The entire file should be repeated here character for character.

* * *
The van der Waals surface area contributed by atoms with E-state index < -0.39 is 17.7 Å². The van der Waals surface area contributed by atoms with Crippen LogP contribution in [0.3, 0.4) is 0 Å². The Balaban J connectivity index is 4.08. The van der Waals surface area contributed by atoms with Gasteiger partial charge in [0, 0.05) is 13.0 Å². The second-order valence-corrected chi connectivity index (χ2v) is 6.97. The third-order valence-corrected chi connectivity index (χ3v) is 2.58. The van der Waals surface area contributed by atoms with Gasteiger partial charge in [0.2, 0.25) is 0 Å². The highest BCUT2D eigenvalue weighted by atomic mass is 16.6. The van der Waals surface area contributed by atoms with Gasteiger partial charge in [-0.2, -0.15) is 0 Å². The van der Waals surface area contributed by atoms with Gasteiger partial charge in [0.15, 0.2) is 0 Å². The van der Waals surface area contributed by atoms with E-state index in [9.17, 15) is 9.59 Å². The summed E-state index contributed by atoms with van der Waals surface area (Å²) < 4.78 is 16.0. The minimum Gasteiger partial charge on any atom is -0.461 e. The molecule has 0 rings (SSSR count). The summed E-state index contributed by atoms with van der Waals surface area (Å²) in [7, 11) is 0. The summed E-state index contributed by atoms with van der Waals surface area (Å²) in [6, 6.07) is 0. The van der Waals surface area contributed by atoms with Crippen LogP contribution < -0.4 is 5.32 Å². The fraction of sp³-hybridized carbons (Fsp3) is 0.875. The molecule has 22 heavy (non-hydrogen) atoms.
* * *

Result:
The van der Waals surface area contributed by atoms with E-state index < -0.39 is 17.7 Å². The van der Waals surface area contributed by atoms with Crippen LogP contribution in [0.3, 0.4) is 0 Å². The Balaban J connectivity index is 4.08. The van der Waals surface area contributed by atoms with Gasteiger partial charge in [0, 0.05) is 13.0 Å². The second-order valence-corrected chi connectivity index (χ2v) is 6.97. The third-order valence-corrected chi connectivity index (χ3v) is 2.58. The van der Waals surface area contributed by atoms with Gasteiger partial charge in [0.2, 0.25) is 0 Å². The highest BCUT2D eigenvalue weighted by atomic mass is 16.6. The van der Waals surface area contributed by atoms with Gasteiger partial charge in [-0.2, -0.15) is 0 Å². The van der Waals surface area contributed by atoms with Gasteiger partial charge in [0.15, 0.2) is 0 Å². The van der Waals surface area contributed by atoms with E-state index in [9.17, 15) is 9.59 Å². The summed E-state index contributed by atoms with van der Waals surface area (Å²) < 4.78 is 16.0. The minimum Gasteiger partial charge on any atom is -0.461 e. The molecule has 0 rings (SSSR count). The summed E-state index contributed by atoms with van der Waals surface area (Å²) in [7, 11) is 0. The summed E-state index contributed by atoms with van der Waals surface area (Å²) in [6, 6.07) is 0. The van der Waals surface area contributed by atoms with Crippen LogP contribution < -0.4 is 5.32 Å². The fraction of sp³-hybridized carbons (Fsp3) is 0.875. The molecule has 22 heavy (non-hydrogen) atoms.